WASHINGTON (USA TODAY) - Charles and David Koch each have nearly 10 times the money amassed by TV superstar Oprah Winfrey, but none of her fame.
This election could change that - as the conservative mega-donors ramp up their political activity, and liberal groups set out to target them as greedy oil billionaires, seeking to influence the election to help their bottom line.
The brothers, who have a combined net worth that Forbes pegs at $50 billion, control Kansas-based Koch Industries. It operates oil refineries, makes chemicals and asphalt, controls pipelines and owns a wide range of consumer products, including Stainmaster carpet and Angel Soft toilet paper.
Charles Koch, 76, serves as chairman and CEO of the company, an outgrowth of an oil-refining business begun by their father, Fred Koch. David Koch, 72, is executive vice president.
"My joke is that we're the biggest company you've never heard of," David Koch said in a 2008 interview with Portfolio.com.
David Koch, a prostate cancer survivor, has emerged as a leading arts- and cancer-research philanthropist in New York, where he lives. In 2008, he grabbed headlines with a $100 million donation to Lincoln Center for the renovation of the State Theater of New York, which now bears his name. This year, he donated $35 million for a new dinosaur hall at the Smithsonian's Museum of Natural History. In all, he has pledged or contributed $750 million to charity.
In Washington, however, the brothers are best known for their growing influence in politics as they inject millions into an array of conservative groups, including Americans for Prosperity.
"They believe that economic freedom is essential for improving society as a whole," Robert Tappan, a Koch Industries spokesman, said in an e-mail.
In Congress, Republicans on the House Energy and Commerce Committee have been the top recipients of Koch-related contributions for the past two election cycles, data compiled by the non-profit Center for Responsive Politics show.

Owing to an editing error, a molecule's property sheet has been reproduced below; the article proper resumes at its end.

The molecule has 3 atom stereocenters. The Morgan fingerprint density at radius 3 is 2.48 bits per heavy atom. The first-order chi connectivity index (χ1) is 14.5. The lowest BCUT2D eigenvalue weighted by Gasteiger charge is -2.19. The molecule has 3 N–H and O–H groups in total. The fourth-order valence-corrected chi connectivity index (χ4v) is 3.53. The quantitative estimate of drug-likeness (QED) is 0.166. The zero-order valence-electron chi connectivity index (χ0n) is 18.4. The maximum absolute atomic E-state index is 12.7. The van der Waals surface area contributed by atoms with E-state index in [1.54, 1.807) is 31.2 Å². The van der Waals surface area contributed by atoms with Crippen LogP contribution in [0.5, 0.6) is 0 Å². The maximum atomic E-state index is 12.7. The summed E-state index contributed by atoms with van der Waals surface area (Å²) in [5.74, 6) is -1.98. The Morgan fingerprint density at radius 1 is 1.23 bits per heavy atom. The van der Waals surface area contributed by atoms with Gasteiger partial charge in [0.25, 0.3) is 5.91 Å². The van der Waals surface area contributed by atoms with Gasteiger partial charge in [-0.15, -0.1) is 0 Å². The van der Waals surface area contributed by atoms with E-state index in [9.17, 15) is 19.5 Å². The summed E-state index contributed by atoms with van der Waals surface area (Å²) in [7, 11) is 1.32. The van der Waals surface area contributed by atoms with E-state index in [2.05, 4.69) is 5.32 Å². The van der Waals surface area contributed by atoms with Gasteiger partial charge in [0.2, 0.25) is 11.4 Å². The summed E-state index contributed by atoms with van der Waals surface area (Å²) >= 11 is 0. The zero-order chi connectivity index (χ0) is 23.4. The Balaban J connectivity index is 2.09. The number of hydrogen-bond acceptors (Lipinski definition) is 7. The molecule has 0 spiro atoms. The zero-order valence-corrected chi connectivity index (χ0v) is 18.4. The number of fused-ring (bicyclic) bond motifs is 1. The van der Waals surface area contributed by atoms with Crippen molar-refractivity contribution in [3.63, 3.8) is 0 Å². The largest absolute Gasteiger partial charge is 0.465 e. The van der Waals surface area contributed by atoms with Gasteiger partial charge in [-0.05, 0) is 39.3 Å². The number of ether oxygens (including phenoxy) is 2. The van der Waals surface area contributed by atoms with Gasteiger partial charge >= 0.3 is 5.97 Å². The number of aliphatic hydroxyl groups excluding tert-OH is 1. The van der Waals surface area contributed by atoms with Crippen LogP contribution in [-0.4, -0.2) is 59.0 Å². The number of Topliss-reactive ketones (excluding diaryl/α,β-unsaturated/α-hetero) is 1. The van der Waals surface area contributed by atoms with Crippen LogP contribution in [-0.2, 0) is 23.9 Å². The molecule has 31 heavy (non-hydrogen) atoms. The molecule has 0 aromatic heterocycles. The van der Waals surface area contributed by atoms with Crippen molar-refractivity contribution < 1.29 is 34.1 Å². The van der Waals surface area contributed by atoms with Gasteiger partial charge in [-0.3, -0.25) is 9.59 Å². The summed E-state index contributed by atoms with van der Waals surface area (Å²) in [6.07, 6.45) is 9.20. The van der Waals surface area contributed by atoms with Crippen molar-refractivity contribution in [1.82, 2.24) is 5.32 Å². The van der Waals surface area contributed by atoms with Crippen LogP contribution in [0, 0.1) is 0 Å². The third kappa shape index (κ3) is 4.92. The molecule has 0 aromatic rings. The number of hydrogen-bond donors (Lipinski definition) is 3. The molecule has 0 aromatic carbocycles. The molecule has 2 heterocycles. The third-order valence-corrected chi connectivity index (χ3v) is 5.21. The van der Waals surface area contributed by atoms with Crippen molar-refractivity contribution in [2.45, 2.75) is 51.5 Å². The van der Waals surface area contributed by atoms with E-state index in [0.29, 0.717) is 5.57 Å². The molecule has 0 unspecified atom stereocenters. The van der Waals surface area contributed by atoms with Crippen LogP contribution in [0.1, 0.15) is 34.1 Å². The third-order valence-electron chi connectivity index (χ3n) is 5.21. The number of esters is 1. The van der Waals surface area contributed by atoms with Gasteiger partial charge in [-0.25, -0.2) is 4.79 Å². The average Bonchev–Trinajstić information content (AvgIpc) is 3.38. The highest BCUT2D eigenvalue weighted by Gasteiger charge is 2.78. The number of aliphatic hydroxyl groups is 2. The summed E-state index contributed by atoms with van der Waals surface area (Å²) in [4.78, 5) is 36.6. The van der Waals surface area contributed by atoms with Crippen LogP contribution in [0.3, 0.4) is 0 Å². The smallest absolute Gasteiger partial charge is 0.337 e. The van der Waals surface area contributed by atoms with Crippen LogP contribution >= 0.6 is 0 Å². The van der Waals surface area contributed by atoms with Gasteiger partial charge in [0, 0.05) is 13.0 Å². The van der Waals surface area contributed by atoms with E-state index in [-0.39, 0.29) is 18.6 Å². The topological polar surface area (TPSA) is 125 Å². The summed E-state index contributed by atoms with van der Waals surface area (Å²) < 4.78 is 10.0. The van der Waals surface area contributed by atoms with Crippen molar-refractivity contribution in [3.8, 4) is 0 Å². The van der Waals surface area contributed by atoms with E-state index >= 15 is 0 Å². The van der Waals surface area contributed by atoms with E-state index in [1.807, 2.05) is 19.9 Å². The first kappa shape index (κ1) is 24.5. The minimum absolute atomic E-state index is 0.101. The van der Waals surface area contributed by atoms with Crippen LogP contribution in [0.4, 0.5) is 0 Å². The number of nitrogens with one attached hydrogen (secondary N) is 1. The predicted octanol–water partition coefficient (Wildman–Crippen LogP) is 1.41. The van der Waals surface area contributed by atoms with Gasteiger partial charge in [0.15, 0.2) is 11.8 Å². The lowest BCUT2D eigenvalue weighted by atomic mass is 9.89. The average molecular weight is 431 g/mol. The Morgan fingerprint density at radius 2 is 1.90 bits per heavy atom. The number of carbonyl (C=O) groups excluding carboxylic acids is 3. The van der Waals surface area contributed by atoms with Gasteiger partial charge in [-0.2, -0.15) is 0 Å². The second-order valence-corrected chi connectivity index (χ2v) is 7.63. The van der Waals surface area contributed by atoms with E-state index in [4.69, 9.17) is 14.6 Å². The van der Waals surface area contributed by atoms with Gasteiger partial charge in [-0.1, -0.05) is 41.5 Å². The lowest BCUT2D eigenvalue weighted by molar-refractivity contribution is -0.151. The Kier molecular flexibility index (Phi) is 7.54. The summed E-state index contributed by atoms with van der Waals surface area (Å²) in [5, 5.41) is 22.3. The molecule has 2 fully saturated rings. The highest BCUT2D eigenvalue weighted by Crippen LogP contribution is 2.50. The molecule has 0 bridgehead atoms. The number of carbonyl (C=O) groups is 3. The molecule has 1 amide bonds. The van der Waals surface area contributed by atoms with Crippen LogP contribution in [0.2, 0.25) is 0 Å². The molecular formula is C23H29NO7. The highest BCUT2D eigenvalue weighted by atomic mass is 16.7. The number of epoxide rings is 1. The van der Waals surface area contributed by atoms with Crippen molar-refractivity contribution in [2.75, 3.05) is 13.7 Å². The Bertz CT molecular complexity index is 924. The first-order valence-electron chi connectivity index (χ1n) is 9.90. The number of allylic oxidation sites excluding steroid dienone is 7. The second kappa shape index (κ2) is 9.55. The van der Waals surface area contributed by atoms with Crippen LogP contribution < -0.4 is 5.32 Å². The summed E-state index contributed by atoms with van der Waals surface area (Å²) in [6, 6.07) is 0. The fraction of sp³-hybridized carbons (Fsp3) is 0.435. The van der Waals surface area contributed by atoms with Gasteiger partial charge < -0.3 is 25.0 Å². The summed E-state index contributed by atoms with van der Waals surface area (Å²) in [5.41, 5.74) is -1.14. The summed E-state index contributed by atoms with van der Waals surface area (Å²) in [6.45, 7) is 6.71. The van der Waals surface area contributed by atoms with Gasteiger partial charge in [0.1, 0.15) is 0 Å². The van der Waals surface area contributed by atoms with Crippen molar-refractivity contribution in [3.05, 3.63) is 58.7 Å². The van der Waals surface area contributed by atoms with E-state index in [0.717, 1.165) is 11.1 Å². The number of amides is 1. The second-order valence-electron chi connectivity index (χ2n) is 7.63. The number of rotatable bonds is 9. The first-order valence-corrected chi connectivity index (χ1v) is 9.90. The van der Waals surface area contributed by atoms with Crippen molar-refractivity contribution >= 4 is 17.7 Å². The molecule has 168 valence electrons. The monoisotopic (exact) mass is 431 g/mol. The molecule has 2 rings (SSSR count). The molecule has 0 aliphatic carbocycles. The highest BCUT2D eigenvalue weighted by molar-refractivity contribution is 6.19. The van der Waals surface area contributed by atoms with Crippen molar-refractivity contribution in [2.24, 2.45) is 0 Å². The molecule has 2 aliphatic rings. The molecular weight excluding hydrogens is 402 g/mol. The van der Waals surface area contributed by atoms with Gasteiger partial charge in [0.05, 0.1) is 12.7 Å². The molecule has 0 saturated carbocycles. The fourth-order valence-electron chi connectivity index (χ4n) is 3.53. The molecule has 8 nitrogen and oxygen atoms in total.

The company spent $20 million in federal lobbying in 2008, up from $610,000 five years earlier - as lawmakers worked on a proposal to slash greenhouse-gas emissions. In 2008 Senate filings, company officials said they would lobby to "oppose restraints on production and use of energy" in the measure. The bill never became law.
Two years later, a Koch subsidiary, Flint Hills Resources, spent $1 million to support an unsuccessful ballot initiative to suspend a California law, mandating significant reductions in greenhouse-gas emissions in the state.
In the first six months of this year, the company has spent $5.4 million to influence Washington policy, ranking among the top five oil companies in lobbying expenses, according to the non-profit Center for Responsive Politics. The company has sought to shape nearly five dozen bills, including one pushed by Democrats to repeal oil-industry subsidies.
"They are trying to influence the election to maintain taxpayer subsidies for their oil companies," Obama campaign spokesman Ben LaBolt said last week. "Ultimately, the American people will reject their arguments once their motives are clear."
Tappan denies that. The company has "consistently opposed subsidies over the years, even if it benefits us," he said.
Obama's allies "have attacked Charles Koch and David Koch, who are private citizens, because of their exercise of their constitutional right to speak out about issues of public policy," Tappan said. "These attacks confuse honest disagreement over policies with the politics of personal destruction. This is troubling and should be very concerning to all Americans."
The battle over the Kochs' role in politics will grow only more intense in the weeks ahead.
This week, a liberal non-profit, Patriot Majority, launched what it said will be a multimillion-dollar campaign targeting the Kochs over what the group called the brothers' "greed agenda."
The first phase was a $500,000 cable television ad buy that charges the Kochs and their "special-interest friends" will spend $400 million to "buy this year's elections and advance their agenda."
Another Koch official, Phillip Ellender, issued a statement calling the ads an "attempt to shut down free speech."
Foster Friess, a multimillionaire Wyoming investor and Republican donor who has grown to know both Kochs in recent years, said he tires of portrayals of them as the dark villains of the conservative movement.
"They are nice, decent people," told USA TODAY recently. "They are absolutely national treasures and have a huge respect for what makes this country great - free enterprise."
Friess, who donated more than $2 million in this election cycle to a super PAC aiding Rick Santorum's presidential campaign, said he is among Americans for Prosperity's donors, but declined to say how much he has given.
"I probably want to keep that private," he said. "But it was a meaningful amount for me."